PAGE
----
Kim’s first greeting with Putin was more like his performance in Hanoi.

He and Putin approached each other with smiles and held an extended handshake for the cameras. It’s often an awkward moment, even for the most experienced politicians. But they appeared relaxed, as they also did during the initial part of the talks, which were broadcast live.

Unlike the much taller Trump, Putin is roughly the same height as Kim, which probably helped.

The health of the North Korean leader has been the topic of speculation before.

During his first summit with South Korean President Moon Jae-in, last April, he appeared to be out of breath as he signed a guestbook after a short walk. He was also shown on TV red-faced at a banquet, likely from the ample beverages available.

But Kim has managed to make it through nearly a dozen summits now.

It remains to be seen how effective he will be in getting out from under the sanctions that have been imposed on his country for its nuclear weapons programs. But if nothing else, he has demonstrated a surprising air of confidence alongside some of the biggest players on the world stage.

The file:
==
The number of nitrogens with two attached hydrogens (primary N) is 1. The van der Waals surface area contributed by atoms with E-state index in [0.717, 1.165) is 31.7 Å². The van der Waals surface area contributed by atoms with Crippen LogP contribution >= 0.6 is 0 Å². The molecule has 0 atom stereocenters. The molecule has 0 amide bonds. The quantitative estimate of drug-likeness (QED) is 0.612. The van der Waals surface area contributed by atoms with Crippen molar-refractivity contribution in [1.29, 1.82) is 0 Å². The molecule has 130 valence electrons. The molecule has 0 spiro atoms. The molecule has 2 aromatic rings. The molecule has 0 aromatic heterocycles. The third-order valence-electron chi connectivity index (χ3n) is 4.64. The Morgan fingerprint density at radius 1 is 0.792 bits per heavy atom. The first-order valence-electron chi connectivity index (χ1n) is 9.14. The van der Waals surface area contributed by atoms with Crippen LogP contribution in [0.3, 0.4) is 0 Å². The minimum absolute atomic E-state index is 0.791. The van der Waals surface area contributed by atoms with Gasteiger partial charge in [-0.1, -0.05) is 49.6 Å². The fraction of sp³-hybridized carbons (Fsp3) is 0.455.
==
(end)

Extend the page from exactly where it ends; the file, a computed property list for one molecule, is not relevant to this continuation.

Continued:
Source: Fox News World

Video of a Washington, D.C., police officer chasing and handcuffing a 9-year-old boy on Monday has prompted a review of police practices.

Attorney General Karl A. Racine told news outlets Wednesday about the review into how the department deals with children. He says those practices will then be compared to other departments. The child wasn’t charged with a crime and was released into his mother’s custody.

The mother says her son was leaning against a car and the officer asked him to move. She says her son then called the officer a slur and fled. Police say an internal investigation is ongoing.

Last month, another officer detained a 10-year-old boy later determined to have been wrongfully accused of armed robbery. Chief Peter Newsham says that launched an internal procedure review.

Source: Fox News National